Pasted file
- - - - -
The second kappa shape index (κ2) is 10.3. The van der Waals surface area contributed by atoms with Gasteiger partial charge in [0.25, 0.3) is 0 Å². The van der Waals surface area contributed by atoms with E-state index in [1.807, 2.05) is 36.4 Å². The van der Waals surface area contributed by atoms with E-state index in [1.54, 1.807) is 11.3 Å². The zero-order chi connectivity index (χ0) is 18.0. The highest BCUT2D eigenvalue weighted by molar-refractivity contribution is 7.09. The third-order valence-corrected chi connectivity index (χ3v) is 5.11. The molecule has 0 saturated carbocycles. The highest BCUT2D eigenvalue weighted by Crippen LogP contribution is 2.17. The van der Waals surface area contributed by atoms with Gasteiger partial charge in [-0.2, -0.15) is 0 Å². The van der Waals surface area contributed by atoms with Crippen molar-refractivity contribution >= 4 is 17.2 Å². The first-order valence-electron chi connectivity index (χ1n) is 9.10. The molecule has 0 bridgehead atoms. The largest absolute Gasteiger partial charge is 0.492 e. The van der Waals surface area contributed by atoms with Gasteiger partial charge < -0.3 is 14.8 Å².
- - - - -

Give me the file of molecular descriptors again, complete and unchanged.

The second kappa shape index (κ2) is 10.3. The van der Waals surface area contributed by atoms with Gasteiger partial charge in [0.25, 0.3) is 0 Å². The van der Waals surface area contributed by atoms with E-state index in [1.807, 2.05) is 36.4 Å². The van der Waals surface area contributed by atoms with E-state index in [1.54, 1.807) is 11.3 Å². The zero-order chi connectivity index (χ0) is 18.0. The highest BCUT2D eigenvalue weighted by molar-refractivity contribution is 7.09. The third-order valence-corrected chi connectivity index (χ3v) is 5.11. The molecule has 0 saturated carbocycles. The highest BCUT2D eigenvalue weighted by Crippen LogP contribution is 2.17. The van der Waals surface area contributed by atoms with Gasteiger partial charge in [-0.2, -0.15) is 0 Å². The van der Waals surface area contributed by atoms with Crippen molar-refractivity contribution >= 4 is 17.2 Å². The first-order valence-electron chi connectivity index (χ1n) is 9.10. The molecule has 0 bridgehead atoms. The largest absolute Gasteiger partial charge is 0.492 e. The van der Waals surface area contributed by atoms with Gasteiger partial charge < -0.3 is 14.8 Å².